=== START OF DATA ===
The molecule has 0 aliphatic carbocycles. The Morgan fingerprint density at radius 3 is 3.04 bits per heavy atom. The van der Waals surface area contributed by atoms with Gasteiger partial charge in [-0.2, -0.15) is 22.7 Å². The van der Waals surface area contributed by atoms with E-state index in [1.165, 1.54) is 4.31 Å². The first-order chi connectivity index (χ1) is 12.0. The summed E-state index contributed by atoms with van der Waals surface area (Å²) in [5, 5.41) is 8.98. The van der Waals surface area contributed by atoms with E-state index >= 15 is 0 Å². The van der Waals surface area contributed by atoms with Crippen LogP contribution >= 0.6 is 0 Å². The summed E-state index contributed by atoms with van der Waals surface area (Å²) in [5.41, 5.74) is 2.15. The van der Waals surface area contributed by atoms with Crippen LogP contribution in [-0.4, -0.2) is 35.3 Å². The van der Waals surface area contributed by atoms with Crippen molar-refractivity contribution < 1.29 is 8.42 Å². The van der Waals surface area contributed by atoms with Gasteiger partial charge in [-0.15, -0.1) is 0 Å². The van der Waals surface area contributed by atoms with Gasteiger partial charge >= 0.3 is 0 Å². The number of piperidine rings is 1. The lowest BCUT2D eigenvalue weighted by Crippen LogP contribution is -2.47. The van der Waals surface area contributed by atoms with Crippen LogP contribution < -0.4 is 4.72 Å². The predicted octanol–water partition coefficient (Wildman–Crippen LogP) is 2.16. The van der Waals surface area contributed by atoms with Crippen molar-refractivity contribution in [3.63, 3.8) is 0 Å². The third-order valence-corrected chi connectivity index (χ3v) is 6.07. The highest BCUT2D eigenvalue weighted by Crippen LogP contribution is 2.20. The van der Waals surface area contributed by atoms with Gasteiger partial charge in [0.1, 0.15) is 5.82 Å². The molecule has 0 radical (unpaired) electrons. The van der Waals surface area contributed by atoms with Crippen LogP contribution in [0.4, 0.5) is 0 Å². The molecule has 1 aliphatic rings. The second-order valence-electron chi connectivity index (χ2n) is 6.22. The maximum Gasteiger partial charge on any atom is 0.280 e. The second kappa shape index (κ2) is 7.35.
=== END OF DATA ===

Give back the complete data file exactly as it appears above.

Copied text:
The molecule has 0 aliphatic carbocycles. The Morgan fingerprint density at radius 3 is 3.04 bits per heavy atom. The van der Waals surface area contributed by atoms with Gasteiger partial charge in [-0.2, -0.15) is 22.7 Å². The van der Waals surface area contributed by atoms with E-state index in [1.165, 1.54) is 4.31 Å². The first-order chi connectivity index (χ1) is 12.0. The summed E-state index contributed by atoms with van der Waals surface area (Å²) in [5, 5.41) is 8.98. The van der Waals surface area contributed by atoms with E-state index >= 15 is 0 Å². The van der Waals surface area contributed by atoms with Crippen LogP contribution >= 0.6 is 0 Å². The summed E-state index contributed by atoms with van der Waals surface area (Å²) in [5.41, 5.74) is 2.15. The van der Waals surface area contributed by atoms with Crippen LogP contribution in [-0.4, -0.2) is 35.3 Å². The van der Waals surface area contributed by atoms with Crippen molar-refractivity contribution < 1.29 is 8.42 Å². The van der Waals surface area contributed by atoms with Gasteiger partial charge in [-0.15, -0.1) is 0 Å². The van der Waals surface area contributed by atoms with Gasteiger partial charge >= 0.3 is 0 Å². The number of piperidine rings is 1. The lowest BCUT2D eigenvalue weighted by Crippen LogP contribution is -2.47. The van der Waals surface area contributed by atoms with Crippen LogP contribution < -0.4 is 4.72 Å². The predicted octanol–water partition coefficient (Wildman–Crippen LogP) is 2.16. The van der Waals surface area contributed by atoms with Crippen molar-refractivity contribution in [3.63, 3.8) is 0 Å². The third-order valence-corrected chi connectivity index (χ3v) is 6.07. The highest BCUT2D eigenvalue weighted by Crippen LogP contribution is 2.20. The van der Waals surface area contributed by atoms with Gasteiger partial charge in [0.1, 0.15) is 5.82 Å². The molecule has 0 radical (unpaired) electrons. The van der Waals surface area contributed by atoms with Crippen LogP contribution in [0.4, 0.5) is 0 Å². The molecule has 1 aliphatic rings. The second-order valence-electron chi connectivity index (χ2n) is 6.22. The maximum Gasteiger partial charge on any atom is 0.280 e. The second kappa shape index (κ2) is 7.35.